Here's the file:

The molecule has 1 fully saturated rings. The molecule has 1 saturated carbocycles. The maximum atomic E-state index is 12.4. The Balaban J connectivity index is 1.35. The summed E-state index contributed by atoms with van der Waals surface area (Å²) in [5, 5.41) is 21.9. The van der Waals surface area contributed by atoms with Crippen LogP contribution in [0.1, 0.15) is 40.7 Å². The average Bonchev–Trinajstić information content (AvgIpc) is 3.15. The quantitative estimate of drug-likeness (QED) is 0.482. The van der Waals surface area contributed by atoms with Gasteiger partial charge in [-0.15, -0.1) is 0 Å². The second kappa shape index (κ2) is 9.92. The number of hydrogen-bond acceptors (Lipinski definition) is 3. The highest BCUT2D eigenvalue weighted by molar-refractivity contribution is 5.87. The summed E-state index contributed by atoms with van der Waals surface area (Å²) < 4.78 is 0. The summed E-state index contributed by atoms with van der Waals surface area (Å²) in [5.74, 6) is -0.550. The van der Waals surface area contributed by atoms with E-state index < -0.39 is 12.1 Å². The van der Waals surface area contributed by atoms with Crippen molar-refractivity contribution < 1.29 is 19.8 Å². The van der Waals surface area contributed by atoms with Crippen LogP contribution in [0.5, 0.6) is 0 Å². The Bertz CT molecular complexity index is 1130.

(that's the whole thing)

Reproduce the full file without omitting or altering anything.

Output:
The molecule has 1 fully saturated rings. The molecule has 1 saturated carbocycles. The maximum atomic E-state index is 12.4. The Balaban J connectivity index is 1.35. The summed E-state index contributed by atoms with van der Waals surface area (Å²) in [5, 5.41) is 21.9. The van der Waals surface area contributed by atoms with Crippen LogP contribution in [0.1, 0.15) is 40.7 Å². The average Bonchev–Trinajstić information content (AvgIpc) is 3.15. The quantitative estimate of drug-likeness (QED) is 0.482. The van der Waals surface area contributed by atoms with Gasteiger partial charge in [-0.15, -0.1) is 0 Å². The second kappa shape index (κ2) is 9.92. The number of hydrogen-bond acceptors (Lipinski definition) is 3. The highest BCUT2D eigenvalue weighted by molar-refractivity contribution is 5.87. The summed E-state index contributed by atoms with van der Waals surface area (Å²) < 4.78 is 0. The summed E-state index contributed by atoms with van der Waals surface area (Å²) in [5.74, 6) is -0.550. The van der Waals surface area contributed by atoms with E-state index < -0.39 is 12.1 Å². The van der Waals surface area contributed by atoms with Crippen molar-refractivity contribution < 1.29 is 19.8 Å². The van der Waals surface area contributed by atoms with Crippen LogP contribution in [0.5, 0.6) is 0 Å². The Bertz CT molecular complexity index is 1130.